"We've done all we can – and so has nature, I'm afraid."

"Just to see my blood flowing, doctor, you have no idea what it's like."

In the depths of a sanitarium, a horribly disfigured man totters between forgiveness and revenge. In a small hospital operating room, a stranger asks the surgeon for a bloody favor. In a small New York theatre, two eerie siblings lead their captive audience through a funhouse of madness, chills and blood.

"The Blood Brothers," a new horror-centered division of Nosedive Productions, presents an evening of Grand Guignol Horror. Through two one-act plays and three original vignettes, The Blood Brothers present a rare peek into a style of theater that proliferated in the early-1900's and was eventually assimilated in the late-1970's and 1980's into the "splatter" genre of horror films. Blending suspense, stage magic, eroticism and farce, Grand Guignol was a powerful theatrical entertainment drawing an audience from every echelon of Parisian society – anyone in search of a sexy, scary thrill.

The Blood Brothers Present: An Evening of Grand Guignol Horror features graphic violence and strong sexual situations and is recommended for adults only.

The Blood Brothers Present will be performed at the 78th Street Theatre Lab (236 West 78th St. at Broadway) October 19-21, 26-28 (Thursday through Saturday). All shows are at 8 p.m. and tickets are $15. Subway: 1 to 79th Street; A to 81st Street; or 1 2 or 3 to 72nd Street. For tickets call 212-352-3101 or visit

Tuesday, September 19, 2006

It's Not All Just Writin' 'Bout Superheroes

Since I'm holding off in writing about the script I'm working on until further notice, I figured I'd fill you in on some odds and ends in my semi-theatre-related schedule...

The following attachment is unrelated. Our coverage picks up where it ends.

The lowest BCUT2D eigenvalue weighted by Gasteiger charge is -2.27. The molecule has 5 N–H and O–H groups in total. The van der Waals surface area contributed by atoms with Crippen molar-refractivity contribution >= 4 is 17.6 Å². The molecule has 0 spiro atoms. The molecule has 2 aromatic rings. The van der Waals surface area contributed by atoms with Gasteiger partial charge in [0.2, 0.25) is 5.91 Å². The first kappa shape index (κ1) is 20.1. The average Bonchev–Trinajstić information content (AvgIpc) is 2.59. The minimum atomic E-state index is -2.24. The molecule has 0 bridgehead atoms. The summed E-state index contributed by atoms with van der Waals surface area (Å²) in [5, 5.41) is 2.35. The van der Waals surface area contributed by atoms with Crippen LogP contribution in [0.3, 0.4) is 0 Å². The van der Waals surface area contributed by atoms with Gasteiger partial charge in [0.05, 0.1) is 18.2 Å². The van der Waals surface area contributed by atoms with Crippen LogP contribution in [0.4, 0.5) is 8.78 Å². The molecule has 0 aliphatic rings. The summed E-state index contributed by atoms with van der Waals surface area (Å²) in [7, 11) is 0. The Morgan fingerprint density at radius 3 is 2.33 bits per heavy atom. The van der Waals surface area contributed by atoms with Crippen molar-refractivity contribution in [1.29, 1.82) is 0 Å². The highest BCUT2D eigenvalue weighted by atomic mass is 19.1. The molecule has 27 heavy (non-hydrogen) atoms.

This was a fun little thing to notice in the Boston University alum newsletter. Granted, the writer is more than a little biased (he's one of the performers), but it was still nice to find. The original Slow Children at Play gang has been talking about getting together again (sooner than 10 years), possibly to film some of our silly-ass sketches. One of the members, Mike "Freak" Coleman, has been making some noise about having our next show be in Vegas. Hey, why not?

* * *

Abby Marcus from the Vampire Cowboys Theatre Company called me recently to ask me back to participate in their second annual Revamped show, which I found quite flattering (I guess they liked my contribution from last year).

Oddly enough, she told me the theme of this year's show, which turned out to be the central theme of a short play I wrote earlier this year. I know: what are the freakin' odds?

I'll most likely present them with a 10-minute excerpt of this 40-minute play, so I'm hoping she and Qui dig it.

* * *

On Saturday, I met with Martin Denton to go over the details of The Adventures of Nervous Boy's inclusion of Plays and Playwrights 2007, which was nice because it gave me the sense that this is actually going to happen. He gave me all the details about the project and everything seems very straightforward (I mean, let's face it. Anyone who's ever met Martin or read his site knows he's not a guy out to scam anyone; quite the opposite, in fact). It looks as though the book will be coming out sooner than I had previously thought (I was thinking sometime in June of 2007, but the target date is February of 2007), which was also a nice thing to learn.

In addition to all the details about the upcoming book at the meeting, Mr. Denton also gave me a copy of the 2006 edition to peruse. In the back of the anthology is a fairly comprehensive list of the shows that went up in New York from late-2004 to mid-2005 and whadda ya know? Both A Very Nosedive Christmas Carol and Dying Goldfish are in there! I do realize that this may be the lamest reason to be excited, but hey; in the land of self-produced Off-off Broadway playwriting, you absolutely take whatever perks you can get.

I sent Mr. Denton my most recent draft of the script as well as the permissions agreement yesterday. The editing process is slated to begin in October, so I'll no doubt blather on about more details of this process as they unfold.

After my meeting with Mr. Denton, I joined Nosedive Central in celebrating Mr. Pete Boisvert's 30th birthday, which was a super-fun time, as virtually everyone in attendance got decidedly pie-faced.

Wow. For such a lazy guy, I sure do sound busy!

Having his secretary hold all his calls,

James "Those Creditors Can Wait!" Comtois

Monday, September 18, 2006

Kinda Like...Though, Not Really